If scientists are self-correcting their beliefs in light of new evidence, you would expect cases like this to lead to fewer citations of the original work or more unfavorable mentions (at the very least, fewer favorable citations). On the other hand, we might find belief perpetuation, where scientists continue citing the original research uncritically without taking the contradictory work into account or providing any counterarguments to it.  

So, what happened in this particular case study of the four effects that were strongly contradicted by high-quality, large-scale replications? In the years following the replications, there was a small decrease in favorable citations of the original (now contradicted) work and a small increase in unfavorable citations. So thankfully some scientists did take the new information into account; however, the self-correction here was modest and underwhelming, and in the end, the large majority of citations to those old articles remained favorable citations. Even if someone found the replication work unconvincing despite it being pre-registered, multi-laboratory research with large sample sizes, they should at least mention the replication and perhaps argue against it, but that’s not what was found: generally work citing the original article didn’t mention the replication, and when it did, a counterargument was only offered about half the time.

So psychological scientists as a whole appear to demonstrate some significant belief perseverance and/or a serious lack of awareness about replication work, and self-correction appears to be harder or slower than it should be.

This isn’t unique to psychology, of course. In the biomedical literature, retracted articles continue to be cited afterward in large numbers, almost always as if it were still valid (Budd et al., 1998). In epidemiology, observational studies that are later contradicted by much more powerful randomized clinical trials still end up cited favorably at a high rate (Tatsioni et al., 2007). This is probably less an issue with any one field of science and more due to the fact that scientists are human and thus susceptible to the same cognitive biases as all of us, like confirmation bias, belief perseverance, the continued influence effect, and motivated reasoning. It may be that self-correction in science takes a longer time scale than what’s been looked at in these kinds of citation-based studies (e.g., Hardwicke et al. 2021 were looking at citations 3-5 years after the contradictory replication was published), but any attempt to speed up the process of self-correction will probably need to take into account the cognitive biases of the people involved.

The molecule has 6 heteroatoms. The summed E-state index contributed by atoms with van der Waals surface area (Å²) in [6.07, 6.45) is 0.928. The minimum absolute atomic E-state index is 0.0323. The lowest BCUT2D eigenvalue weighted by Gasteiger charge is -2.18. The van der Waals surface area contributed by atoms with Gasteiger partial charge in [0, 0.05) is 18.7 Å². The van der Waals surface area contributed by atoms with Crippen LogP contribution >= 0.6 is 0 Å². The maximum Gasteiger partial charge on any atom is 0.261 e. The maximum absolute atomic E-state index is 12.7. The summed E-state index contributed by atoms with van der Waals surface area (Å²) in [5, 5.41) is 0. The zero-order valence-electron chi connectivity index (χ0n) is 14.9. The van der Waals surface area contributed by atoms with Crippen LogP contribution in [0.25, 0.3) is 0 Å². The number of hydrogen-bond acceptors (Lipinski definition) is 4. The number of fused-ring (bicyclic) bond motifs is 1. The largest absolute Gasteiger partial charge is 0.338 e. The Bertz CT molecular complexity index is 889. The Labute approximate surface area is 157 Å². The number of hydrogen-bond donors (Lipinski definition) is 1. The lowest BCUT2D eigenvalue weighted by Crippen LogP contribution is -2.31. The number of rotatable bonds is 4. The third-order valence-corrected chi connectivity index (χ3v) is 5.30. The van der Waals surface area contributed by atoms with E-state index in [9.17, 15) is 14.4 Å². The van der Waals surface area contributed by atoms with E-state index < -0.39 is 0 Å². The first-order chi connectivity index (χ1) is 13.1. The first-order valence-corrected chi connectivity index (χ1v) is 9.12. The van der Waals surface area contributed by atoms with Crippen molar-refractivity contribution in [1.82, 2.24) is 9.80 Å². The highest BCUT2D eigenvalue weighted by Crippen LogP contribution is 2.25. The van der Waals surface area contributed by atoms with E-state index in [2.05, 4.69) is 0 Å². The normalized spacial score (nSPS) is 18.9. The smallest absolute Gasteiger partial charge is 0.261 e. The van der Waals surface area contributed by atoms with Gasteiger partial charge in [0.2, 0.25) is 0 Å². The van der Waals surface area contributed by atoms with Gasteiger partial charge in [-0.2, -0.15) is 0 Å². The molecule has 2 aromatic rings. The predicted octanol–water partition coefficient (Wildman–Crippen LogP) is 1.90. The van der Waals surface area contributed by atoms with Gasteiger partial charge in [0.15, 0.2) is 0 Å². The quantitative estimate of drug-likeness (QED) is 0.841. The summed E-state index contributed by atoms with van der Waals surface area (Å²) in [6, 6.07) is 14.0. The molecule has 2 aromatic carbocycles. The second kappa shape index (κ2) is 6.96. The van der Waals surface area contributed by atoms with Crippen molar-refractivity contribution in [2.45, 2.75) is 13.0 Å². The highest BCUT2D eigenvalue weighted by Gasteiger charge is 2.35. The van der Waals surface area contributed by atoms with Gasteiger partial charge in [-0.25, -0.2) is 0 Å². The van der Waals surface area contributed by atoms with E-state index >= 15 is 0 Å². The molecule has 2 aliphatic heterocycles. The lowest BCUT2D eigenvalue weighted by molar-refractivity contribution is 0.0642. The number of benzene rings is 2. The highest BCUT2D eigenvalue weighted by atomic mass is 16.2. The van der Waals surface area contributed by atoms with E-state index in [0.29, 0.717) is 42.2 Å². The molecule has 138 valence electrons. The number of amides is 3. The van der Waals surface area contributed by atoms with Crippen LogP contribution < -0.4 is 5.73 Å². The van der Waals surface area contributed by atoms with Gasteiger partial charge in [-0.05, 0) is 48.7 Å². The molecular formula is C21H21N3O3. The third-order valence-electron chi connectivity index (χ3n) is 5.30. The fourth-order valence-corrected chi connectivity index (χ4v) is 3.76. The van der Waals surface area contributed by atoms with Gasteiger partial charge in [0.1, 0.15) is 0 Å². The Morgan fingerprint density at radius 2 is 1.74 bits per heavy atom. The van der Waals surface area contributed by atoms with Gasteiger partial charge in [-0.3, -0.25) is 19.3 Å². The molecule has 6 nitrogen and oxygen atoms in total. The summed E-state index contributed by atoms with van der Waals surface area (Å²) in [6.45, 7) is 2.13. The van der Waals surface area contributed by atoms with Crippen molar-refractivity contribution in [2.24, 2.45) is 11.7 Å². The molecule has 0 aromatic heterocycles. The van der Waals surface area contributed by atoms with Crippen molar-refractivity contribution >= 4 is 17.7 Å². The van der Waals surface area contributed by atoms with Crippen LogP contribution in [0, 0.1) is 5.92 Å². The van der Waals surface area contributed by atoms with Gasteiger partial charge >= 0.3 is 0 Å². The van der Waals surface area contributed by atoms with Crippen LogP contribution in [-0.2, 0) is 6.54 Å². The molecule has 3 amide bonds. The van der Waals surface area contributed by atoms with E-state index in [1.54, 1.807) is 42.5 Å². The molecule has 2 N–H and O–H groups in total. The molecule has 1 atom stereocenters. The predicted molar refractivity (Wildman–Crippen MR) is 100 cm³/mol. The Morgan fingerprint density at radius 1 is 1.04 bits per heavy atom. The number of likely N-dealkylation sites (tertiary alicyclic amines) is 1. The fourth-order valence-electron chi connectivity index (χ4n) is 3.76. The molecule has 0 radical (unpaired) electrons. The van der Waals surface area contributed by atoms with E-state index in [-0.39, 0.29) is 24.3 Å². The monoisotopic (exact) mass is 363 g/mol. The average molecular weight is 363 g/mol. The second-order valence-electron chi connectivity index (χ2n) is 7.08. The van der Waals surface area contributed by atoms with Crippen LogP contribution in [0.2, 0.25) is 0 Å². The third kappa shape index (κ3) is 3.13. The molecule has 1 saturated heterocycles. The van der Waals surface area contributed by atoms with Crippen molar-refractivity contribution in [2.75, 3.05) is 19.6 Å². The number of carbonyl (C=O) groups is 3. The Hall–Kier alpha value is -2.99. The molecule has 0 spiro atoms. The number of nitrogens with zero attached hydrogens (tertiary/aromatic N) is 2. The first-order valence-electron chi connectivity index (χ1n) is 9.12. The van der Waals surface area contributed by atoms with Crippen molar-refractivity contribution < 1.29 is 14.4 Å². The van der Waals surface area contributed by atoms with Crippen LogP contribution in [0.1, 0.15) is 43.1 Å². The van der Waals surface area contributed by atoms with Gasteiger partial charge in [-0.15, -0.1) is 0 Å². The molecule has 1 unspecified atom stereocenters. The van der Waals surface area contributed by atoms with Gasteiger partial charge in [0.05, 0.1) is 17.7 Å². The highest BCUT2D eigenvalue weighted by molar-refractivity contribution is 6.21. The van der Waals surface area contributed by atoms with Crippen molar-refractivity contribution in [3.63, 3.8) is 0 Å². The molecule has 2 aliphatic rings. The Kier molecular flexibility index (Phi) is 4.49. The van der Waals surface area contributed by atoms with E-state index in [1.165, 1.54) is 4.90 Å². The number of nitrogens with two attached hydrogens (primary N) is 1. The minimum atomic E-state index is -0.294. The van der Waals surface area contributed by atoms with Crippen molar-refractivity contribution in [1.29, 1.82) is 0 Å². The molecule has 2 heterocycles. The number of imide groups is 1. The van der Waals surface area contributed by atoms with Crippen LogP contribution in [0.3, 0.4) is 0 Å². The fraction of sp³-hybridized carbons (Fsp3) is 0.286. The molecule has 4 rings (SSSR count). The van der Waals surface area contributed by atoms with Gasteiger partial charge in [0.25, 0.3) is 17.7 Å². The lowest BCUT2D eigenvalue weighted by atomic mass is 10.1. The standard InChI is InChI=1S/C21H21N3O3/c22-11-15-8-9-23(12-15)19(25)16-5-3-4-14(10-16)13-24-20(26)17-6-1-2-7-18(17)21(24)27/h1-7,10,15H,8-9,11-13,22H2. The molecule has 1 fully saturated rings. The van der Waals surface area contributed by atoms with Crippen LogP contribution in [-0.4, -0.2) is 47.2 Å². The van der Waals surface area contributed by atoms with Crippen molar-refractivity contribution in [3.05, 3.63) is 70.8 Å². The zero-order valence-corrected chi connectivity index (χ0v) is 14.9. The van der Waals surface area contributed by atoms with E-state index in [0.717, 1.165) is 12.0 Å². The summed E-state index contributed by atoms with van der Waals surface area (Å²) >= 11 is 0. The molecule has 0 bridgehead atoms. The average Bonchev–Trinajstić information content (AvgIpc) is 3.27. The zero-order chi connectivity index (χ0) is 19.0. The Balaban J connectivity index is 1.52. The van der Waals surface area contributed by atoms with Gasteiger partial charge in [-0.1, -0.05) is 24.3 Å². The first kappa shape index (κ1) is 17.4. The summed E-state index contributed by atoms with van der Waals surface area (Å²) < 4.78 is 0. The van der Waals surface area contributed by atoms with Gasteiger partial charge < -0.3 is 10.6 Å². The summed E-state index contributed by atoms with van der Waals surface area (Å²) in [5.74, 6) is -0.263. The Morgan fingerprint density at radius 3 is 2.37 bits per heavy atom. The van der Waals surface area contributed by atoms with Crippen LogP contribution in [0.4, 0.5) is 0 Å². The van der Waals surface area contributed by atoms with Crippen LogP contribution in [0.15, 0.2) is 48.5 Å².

Budd, J. M., Sievert, M., & Schultz, T. R. (1998). Phenomena of retraction: Reasons for retraction and citations to the publications. Journal of the American Medical Association, 280(3), 296-297. [PDF]

Hardwicke et al. (2021). Citation patterns following a strongly contradictory replication result: Four case studies from psychology. Advances in Methods and Practices in Psychological Science, 4(3). [PDF]

Ioannidis, J. P. A. (2005). Why most published research findings are false. PLoS Medicine, 2(8), e124. [PDF]

Klein, et al. (2018). Many labs 2: Investigating variation in replicability across sample and setting. Advances in Methods and Practices in Psychological Science, 1(4), 443-490. [PDF; PsyArXiv preprint: PDF]

McDiarmid et al. (2021). Psychologists update their beliefs about effect sizes after replication studies. Nature Human Behavior, 5, 1663-1673. [PsyArXiV preprint: PDF]

Open Science Collaboration (2015). Estimating the reproducibility of psychological science. Science, 349(6251), aac4716. [PDF]

Tatsioni, A., Bonitsis, N. G., Ioannidis, J. P. A. (2007). Persistence of contradicted claims in the literature. Journal of the American Medical Association, 298(21), 2517-2526. [Sci-Hub PDF]